Idaho Court Vacates Megaload Ruling

By Beacon Staff

BOISE, Idaho — Environmentalists said a 3-2 decision Monday by the Idaho Supreme Court focusing on proposed oil-equipment shipments on U.S. Highway 12 likely means the state highway agency now must hold a formal hearing where foes of the wide loads can air their grievances in public.

In August, 2nd District Judge John Bradbury stopped the four oversized shipments by ConocoPhillips between the port of Lewiston and Billings, Mont., telling the highway agency it hadn’t done enough to ensure public safety and convenience.

State high court justices didn’t weigh in on the merits of the case. Instead, they vacated Bradbury’s decision, ruling it was premature because neither the Idaho Transportation Board nor Transportation Department director Brian Ness had issued a final order on whether the shipments could proceed.

“Absent a final order, any petition for judicial review is premature,” wrote Justice Warren Jones for the majority.

Attorney Laird Lucas represents the environmentalists challenging the shipments on grounds they imperil the Lochsa and Clearwater rivers that parallel the highway. He said his clients will file paperwork giving them formal standing to participate in a hearing overseen by an administrative law judge.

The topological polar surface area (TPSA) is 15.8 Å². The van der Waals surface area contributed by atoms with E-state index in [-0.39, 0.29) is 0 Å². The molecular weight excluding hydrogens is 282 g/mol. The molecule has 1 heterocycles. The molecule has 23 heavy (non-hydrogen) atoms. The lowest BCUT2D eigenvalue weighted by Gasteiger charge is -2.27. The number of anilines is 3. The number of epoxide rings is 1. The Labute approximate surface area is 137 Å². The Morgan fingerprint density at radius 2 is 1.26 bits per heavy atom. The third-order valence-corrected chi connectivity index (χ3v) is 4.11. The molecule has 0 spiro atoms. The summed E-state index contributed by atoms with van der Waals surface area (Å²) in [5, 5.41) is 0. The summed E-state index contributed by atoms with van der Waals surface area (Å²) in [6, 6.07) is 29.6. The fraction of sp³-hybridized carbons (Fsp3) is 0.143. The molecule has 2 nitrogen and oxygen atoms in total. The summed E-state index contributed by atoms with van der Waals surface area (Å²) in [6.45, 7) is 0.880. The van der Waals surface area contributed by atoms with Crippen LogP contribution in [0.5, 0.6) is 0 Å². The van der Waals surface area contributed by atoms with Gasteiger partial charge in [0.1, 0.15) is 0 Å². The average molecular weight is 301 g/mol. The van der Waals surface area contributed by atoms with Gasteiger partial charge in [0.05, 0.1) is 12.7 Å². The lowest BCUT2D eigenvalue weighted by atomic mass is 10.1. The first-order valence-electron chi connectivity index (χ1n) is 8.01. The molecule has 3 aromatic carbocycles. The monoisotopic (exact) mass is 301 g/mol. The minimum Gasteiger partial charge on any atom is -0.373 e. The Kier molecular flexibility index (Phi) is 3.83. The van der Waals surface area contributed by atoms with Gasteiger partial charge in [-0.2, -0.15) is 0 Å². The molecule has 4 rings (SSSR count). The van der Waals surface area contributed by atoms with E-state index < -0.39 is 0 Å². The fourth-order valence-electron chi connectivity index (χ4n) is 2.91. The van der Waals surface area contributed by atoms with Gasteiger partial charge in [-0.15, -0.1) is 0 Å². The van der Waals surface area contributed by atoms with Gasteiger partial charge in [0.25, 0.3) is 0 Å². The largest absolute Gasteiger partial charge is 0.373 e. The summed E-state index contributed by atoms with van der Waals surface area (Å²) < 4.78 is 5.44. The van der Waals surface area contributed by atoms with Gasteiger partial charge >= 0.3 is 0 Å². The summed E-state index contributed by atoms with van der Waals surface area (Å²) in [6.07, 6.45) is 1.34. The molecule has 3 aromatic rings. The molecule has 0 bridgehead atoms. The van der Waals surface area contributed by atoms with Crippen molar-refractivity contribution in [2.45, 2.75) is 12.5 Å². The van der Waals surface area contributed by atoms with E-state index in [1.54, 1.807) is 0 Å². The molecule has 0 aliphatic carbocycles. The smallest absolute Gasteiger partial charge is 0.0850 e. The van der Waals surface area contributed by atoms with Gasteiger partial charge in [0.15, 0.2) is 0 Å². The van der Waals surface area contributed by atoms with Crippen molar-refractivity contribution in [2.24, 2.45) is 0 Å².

“I think ITD has to do more, and I think they have to allow us to have full participation in the process,” Lucas said.

His clients, including Linwood Laughy, Karen Hendrickson and Peter Grubb, in October filed separate paperwork with the state to formally challenge more than 200 additional shipments being planned by another oil company, Exxon Mobil Corp., from Lewiston to the tar sands of Alberta, Canada.

Jeff Stratten, Idaho Transportation Department spokesman, said his agency’s lawyers were still reviewing Monday’s ruling and had no immediate comment.

Justices Daniel Eismann and Joel Horton agreed with Jones for the majority.

Justices Jim Jones and Roger Burdick dissented, concluding the case was ripe for judicial review because of the informal way the Transportation Department conducted the process to give ConocoPhillips a permit to ship its big coke drums from Lewiston to Billings.

“As persons who live along the route and who will be affected by the transportation of the ConocoPhillips units, Respondents certainly appear to be aggrieved persons,” Justice Jim Jones wrote. “As such, they have a right to be heard.”

Associated Press writer Todd Dvorak in Boise contributed to this report.

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